Is the Chinese Economic Slowdown Here to Stay?
Chinese growth is looking questionable as a majority of economists are predicting a further slowdown in overall GDP expansion, from 7.7 percent in the last quarter to 7.5 percent this year, according to the 18 economists surveyed by Dow Jones. Ken Peng, an economist at BNP Paribas, told The Wall Street Journal “in the second quarter the economy clearly slowed down from the first quarter, if you look at just about any indicator,” adding, “there is significant downside risk going into the third.”
One of the problems for China continues to be its industrial output, as manufacturing and exports are beginning to weaken as the economy transitions to a model powered by consumer consumption. Industrial output grew 9.1 percent in June, slightly down from May’s 9.2 percent.
Though growth may still look impressive by U.S. and European standards, the trend towards more modest numbers indicates a continual tempering of the world’s second-largest economy.
UBS chief China economist Wang Tao said in a note to clients that “despite recent signs of bottoming out in domestic activity, the growth outlook remains fragile.”
The Chinese government will likely let growth temper and take less drastic action than in 2008 and 2009, when it invested hundreds of billions of dollars into its economy to ward off the effects of global recession. However, this has proved to be a double-edged sword, as many Chinese banks are now laden with debt and won’t endure another round of state investment to prop up the country’s slowing economy.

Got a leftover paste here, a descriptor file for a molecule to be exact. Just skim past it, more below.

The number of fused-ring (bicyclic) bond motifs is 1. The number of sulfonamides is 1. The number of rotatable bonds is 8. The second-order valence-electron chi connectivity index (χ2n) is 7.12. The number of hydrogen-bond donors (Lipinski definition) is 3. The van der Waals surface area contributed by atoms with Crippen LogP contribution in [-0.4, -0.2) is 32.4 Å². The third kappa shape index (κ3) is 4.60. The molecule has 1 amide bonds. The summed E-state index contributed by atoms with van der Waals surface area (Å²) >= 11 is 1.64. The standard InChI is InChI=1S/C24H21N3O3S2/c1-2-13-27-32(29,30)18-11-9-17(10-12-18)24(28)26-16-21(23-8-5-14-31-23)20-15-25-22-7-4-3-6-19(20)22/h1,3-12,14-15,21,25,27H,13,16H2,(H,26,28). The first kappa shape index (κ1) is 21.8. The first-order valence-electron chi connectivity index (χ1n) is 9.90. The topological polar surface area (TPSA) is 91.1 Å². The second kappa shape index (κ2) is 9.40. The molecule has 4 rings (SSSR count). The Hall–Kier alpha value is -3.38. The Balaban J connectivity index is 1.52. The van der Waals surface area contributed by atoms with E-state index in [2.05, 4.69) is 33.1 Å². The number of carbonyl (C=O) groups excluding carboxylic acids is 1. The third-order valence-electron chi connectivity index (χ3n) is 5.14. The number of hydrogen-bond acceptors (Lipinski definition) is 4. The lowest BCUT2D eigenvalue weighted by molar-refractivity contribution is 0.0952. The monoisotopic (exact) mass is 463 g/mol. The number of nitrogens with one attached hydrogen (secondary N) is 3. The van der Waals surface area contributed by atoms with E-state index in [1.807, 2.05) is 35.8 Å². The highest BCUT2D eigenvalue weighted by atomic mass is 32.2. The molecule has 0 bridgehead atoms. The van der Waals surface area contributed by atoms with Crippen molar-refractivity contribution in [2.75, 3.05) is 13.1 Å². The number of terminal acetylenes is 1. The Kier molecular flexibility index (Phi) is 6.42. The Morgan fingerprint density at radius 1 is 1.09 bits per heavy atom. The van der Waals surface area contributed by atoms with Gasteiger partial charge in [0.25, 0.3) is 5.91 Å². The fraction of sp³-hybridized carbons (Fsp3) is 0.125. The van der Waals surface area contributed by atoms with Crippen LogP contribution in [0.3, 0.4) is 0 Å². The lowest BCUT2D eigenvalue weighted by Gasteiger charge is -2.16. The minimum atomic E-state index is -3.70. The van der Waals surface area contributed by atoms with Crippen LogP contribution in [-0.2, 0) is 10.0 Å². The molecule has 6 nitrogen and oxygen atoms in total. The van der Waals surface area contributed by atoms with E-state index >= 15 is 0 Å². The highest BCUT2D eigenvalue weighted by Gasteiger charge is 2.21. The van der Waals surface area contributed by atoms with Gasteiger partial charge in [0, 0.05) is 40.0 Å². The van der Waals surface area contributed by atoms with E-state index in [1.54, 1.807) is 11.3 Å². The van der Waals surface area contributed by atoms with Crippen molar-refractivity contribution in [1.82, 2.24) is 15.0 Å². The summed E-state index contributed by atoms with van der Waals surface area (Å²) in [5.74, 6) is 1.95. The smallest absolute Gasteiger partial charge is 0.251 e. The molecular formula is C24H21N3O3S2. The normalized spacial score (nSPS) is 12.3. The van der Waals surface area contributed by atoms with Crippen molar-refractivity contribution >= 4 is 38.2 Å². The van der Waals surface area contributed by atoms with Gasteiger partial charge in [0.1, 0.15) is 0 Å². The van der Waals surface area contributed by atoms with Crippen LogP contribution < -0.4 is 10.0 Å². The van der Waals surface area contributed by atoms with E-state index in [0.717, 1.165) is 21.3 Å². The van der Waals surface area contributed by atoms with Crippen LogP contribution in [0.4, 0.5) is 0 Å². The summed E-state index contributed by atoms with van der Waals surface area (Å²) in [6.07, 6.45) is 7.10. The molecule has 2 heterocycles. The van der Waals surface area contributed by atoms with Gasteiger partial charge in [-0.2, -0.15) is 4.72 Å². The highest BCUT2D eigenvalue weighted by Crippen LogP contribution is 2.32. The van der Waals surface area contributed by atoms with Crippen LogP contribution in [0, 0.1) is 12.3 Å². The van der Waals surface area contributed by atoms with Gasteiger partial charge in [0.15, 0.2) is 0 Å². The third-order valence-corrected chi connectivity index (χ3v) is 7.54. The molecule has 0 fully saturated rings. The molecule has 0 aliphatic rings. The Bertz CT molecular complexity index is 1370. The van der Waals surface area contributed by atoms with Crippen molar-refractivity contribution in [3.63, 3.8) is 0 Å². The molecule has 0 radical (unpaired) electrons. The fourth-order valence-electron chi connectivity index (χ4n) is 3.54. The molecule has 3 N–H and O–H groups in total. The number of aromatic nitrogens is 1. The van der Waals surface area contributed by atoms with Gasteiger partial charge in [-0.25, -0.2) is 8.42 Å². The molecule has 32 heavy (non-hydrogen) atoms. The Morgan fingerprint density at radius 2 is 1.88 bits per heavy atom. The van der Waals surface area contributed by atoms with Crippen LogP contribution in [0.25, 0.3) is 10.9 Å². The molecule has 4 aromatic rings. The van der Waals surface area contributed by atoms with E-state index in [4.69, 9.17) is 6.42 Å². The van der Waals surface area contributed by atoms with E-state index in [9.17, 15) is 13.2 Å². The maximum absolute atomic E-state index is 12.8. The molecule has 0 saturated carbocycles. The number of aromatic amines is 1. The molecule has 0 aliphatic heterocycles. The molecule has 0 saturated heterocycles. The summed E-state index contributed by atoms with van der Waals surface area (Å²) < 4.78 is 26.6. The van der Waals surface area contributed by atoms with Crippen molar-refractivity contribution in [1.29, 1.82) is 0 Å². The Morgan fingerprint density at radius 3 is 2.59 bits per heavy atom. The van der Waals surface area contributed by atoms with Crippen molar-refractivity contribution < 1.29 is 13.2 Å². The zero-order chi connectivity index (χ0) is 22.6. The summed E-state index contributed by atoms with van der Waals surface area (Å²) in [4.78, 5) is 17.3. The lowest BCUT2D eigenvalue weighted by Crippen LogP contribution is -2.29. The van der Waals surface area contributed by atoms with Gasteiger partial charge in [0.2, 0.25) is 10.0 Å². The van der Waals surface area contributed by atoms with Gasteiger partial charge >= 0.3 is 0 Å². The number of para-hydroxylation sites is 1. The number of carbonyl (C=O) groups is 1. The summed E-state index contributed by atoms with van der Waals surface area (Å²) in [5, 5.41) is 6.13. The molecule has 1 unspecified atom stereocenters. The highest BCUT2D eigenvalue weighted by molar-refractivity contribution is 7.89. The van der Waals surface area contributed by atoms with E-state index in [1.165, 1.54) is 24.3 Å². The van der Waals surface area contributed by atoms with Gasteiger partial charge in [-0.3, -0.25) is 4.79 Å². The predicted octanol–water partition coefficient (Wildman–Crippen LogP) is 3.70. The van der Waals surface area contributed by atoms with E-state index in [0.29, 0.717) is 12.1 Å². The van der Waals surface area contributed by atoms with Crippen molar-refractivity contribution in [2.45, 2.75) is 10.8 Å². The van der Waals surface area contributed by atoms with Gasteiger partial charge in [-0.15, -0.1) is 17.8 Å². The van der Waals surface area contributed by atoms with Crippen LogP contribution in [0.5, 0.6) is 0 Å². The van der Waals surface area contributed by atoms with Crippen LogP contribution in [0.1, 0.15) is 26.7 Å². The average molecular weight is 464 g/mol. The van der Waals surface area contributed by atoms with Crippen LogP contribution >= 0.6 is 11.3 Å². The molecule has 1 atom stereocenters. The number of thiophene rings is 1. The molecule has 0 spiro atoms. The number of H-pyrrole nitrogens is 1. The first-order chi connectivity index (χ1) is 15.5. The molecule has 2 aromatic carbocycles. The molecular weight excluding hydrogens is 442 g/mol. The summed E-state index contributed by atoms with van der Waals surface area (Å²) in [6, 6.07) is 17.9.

As another sign of concern for Chinese manufacturers, the producer price index in China is actually in a deflationary state, with prices dropping 2.7 percent in June for the sixteenth month in a row.
While trade data on Wednesday is expected to show an improvement in both exports and imports, the numbers are likely to show a fragile recovery rather than a more abundant revival.
However, property values are still managing to trend up in China — as opposed to almost all other consumer products — as values ticked up 7.4 percent since last year.
The slowing Chinese market also affects Japan, whose stock market has experienced massive volatility this year after Prime Minister Shinzo Abe’s now famous ‘Abenomics’ put the Japanese economy through Keynesian shock therapy.
As the heralded program lost its new allure and central banks across the world run out of options, Chinese weakness has prompted investors to return to a more fundamental approach to Japanese stocks. The larger global economic picture is likely to outweigh the benefits of the Bank of Japan’s and Shinzo Abe’s actions to revive the long deflationary island-nation.
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